The New York Mets have floundered in recent weeks, and the causes have been many. Poor situational hitting; injuries to numerous key players; ill-timed defensive miscues. Despite a run differential that’s nearly even, a first baseman (Lucas Duda) who’s among the league leaders in hard-hit balls, a perennial All-Star at third base (David Wright), one of the league leaders in hits (Daniel Murphy) and the best defensive outfielder in the National League (Juan Lagares), the Mets have a horrendous record in one-run games and are the league leaders in losses in which they’ve held the lead. They often start games with small outbursts, but fail to score that game-breaking run or continue scoring once the opposing pitcher settles in. Part of the problem is their lack of lineup consistency — and the fact that they continue to put the key players in the wrong spots.
Let Lagares breathe
First, the Mets waited far too long to give an everyday spot to the best defensive outfielder in the National League, despite the fact that he’d spent the year hitting well and hustling on the bases. When he returned from a DL stint due to an intercostal strain, they took their time phasing him back into the everyday lineup. And when they did put him in the lineup, they buried him at seventh or eighth instead of sixth, first or second, where he might have a real impact. Compounding the matter, they often gave his spot to the flailing Chris Young, an honorable-try-hard guy whose swing is full of holes and tends to be all-or-nothing at the plate.
Move Tejada back to 7 or 8
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Ruben Tejada has been a breath of fresh air lately, as he’s finally seemed to relax in the field and at the plate. He’s producing line drives, putting together good at bats, and he’s 15 for his last 48. He’s also been hitting second in the order intermittently. I’ve been a Ruben Tejada apologist for some time, and I think he can be a serviceable option if the Mets continue to build on their pitching and at other positions. But he’s not the Mets’ best option for the two-hole. That would be the aforementioned Lagares, or high-contact doubles hitter Daniel Murphy — who should also be considered for fifth, which brings me to the matter of cleanup.
Leave Duda at cleanup
Those of you who read my column know that I’ve been a Lucas Duda enthusiast ever since I rightly hopped off the Ike Davis bandwagon (yes, I must admit I was in the “I like Ike” brigade for a his first season and a half). Duda has enormous natural power, a good eye at the plate and an ability to drive the ball to all fields. He’s among the National League’s leaders in hard-hit balls, and of late, he’s become more assertive at the plate and put more pressure on the folks trying to get him out. Duda is 13 for his last 42, and he’s the only Mets player with a season OPS over .800. He’s on pace for 24 home runs and 84 RBI, despite being buried in the order and stuck in ill-advised platoon situations for too much of the spring. As he continues to get more confident, his raw power will continue to emerge, and his drives to left and left-center will force teams to abandon the shift. He’s a better option than a lot of teams have at cleanup, and in a more well crafted lineup, he’d have even more chances to produce runs.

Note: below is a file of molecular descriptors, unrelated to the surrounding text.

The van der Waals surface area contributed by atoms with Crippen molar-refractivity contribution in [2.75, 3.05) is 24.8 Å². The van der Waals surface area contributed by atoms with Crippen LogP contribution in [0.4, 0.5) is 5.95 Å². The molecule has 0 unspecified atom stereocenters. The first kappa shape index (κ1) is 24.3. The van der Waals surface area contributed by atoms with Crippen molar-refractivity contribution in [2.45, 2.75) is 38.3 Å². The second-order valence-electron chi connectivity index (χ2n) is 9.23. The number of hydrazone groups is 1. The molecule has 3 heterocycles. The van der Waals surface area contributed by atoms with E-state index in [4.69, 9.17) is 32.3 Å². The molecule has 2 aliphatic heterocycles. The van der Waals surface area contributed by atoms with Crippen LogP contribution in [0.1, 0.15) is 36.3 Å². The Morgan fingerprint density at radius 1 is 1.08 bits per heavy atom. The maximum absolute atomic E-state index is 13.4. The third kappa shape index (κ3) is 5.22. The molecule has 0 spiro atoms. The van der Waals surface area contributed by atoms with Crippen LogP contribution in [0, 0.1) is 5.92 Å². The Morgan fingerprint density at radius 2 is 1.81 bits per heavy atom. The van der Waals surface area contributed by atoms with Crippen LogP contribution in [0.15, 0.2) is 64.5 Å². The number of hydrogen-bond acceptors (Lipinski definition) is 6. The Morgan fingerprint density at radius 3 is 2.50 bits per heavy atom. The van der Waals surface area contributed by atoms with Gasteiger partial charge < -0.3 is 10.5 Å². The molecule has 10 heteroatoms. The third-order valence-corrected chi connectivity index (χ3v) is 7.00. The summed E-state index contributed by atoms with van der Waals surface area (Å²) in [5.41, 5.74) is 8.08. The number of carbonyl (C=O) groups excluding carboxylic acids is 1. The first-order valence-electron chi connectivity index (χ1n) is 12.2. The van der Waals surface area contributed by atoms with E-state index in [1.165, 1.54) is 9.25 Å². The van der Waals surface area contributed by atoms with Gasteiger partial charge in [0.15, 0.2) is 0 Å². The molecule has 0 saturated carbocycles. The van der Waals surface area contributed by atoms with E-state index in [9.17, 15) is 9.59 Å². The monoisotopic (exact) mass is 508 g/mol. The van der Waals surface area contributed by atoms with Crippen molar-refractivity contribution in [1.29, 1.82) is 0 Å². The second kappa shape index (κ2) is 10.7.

No more Granderson at cleanup
Curtis Granderson batted cleanup at Yankee Stadium with some success, because Yankee Stadium is a lefty pull-hitter’s dream. When he was successful in Detroit, it was batting leadoff. Grandy has a good eye and takes walks, he has the speed and hustle to hit leadoff and he has the type of power that amounts to found money when starting off a game or an inning. He does not, however, have the type of power to effectively hit cleanup at Citi Field. When he tries to hit with that kind of power, it results in terrible at-bats and non-productive outs. When he bats leadoff and uses a line-drive approach, he shoots the gaps and is a doubles threat, and his occasional home runs are an added blessing. I’d rather see Grandy batting sixth, behind Wright, Duda and Murphy (or Murphy, Duda and Wright? But I digress), because the Mets have another player who, despite his flaws, is their best option to hit leadoff.
Leave Eric Young at leadoff
Eric Young Jr is a catalyst. He’s fast, he hustles his butt off, and when he’s in the lineup, the team seems energized and good things seem to happen. His defensive mediocrity is less of a problem playing next to Lagares, and his closing speed allows him a bit more margin of error on balls in front of him.
Occasional lineup shuffling is understandable, especially to counter individual slumps or particularly unfavorable matchups. But allowing players to settle into their lineup positions, the kinds of situations they’ll face in those positions, and the way pitchers are tasked to respond to their lineup order, is crucial. My suggested lineup for the Mets going forward:
1. Eric Young, LF
2. Juan Lagares, CF
3. Daniel Murphy, 2B
4. Lucas Duda, 1B
5. David Wright, 3B
6. Curtis Granderson, RF
7. Travis d’Arnaud, C
8. Ruben Tejada, SS
This would put players in the best position for their strengths, and alternate lefties and righties through most of the order — with a switch-hitter at the top. Chris Young and Kirk Nieuwenhuis are good power/speed options as extra outfielders, and Bobby Abreu is a professional hitter who can spot-start to alleviate matchup issues. If the Mets put their players in better positions to succeed, they would become less streaky and more prone to taking advantage of opportunities on offense. With their already strong pitching, this might allow them to bring their record in line with their run differential, and eventually improve on both.